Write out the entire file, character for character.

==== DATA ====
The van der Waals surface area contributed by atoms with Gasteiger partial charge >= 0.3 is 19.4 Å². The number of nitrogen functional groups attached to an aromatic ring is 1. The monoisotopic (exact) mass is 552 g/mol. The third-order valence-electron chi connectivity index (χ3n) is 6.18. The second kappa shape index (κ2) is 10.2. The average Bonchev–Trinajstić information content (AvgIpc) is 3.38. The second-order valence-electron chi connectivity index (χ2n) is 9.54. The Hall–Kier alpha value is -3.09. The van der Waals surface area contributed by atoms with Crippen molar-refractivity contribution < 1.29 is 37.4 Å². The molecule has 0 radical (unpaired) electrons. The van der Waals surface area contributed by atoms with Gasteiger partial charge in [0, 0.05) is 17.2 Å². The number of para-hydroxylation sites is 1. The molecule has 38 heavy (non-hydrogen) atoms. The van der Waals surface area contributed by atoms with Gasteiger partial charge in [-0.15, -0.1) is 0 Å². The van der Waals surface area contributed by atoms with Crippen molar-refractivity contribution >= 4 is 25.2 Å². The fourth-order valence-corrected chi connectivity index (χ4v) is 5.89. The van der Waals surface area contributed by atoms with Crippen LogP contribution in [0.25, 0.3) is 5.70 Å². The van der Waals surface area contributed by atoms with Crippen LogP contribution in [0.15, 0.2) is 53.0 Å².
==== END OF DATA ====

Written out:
The van der Waals surface area contributed by atoms with Gasteiger partial charge >= 0.3 is 19.4 Å². The number of nitrogen functional groups attached to an aromatic ring is 1. The monoisotopic (exact) mass is 552 g/mol. The third-order valence-electron chi connectivity index (χ3n) is 6.18. The second kappa shape index (κ2) is 10.2. The average Bonchev–Trinajstić information content (AvgIpc) is 3.38. The second-order valence-electron chi connectivity index (χ2n) is 9.54. The Hall–Kier alpha value is -3.09. The van der Waals surface area contributed by atoms with Crippen molar-refractivity contribution < 1.29 is 37.4 Å². The molecule has 0 radical (unpaired) electrons. The van der Waals surface area contributed by atoms with Gasteiger partial charge in [0, 0.05) is 17.2 Å². The number of para-hydroxylation sites is 1. The molecule has 38 heavy (non-hydrogen) atoms. The van der Waals surface area contributed by atoms with Gasteiger partial charge in [-0.15, -0.1) is 0 Å². The van der Waals surface area contributed by atoms with Crippen molar-refractivity contribution >= 4 is 25.2 Å². The fourth-order valence-corrected chi connectivity index (χ4v) is 5.89. The van der Waals surface area contributed by atoms with Crippen LogP contribution in [0.25, 0.3) is 5.70 Å². The van der Waals surface area contributed by atoms with Crippen LogP contribution in [0.15, 0.2) is 53.0 Å².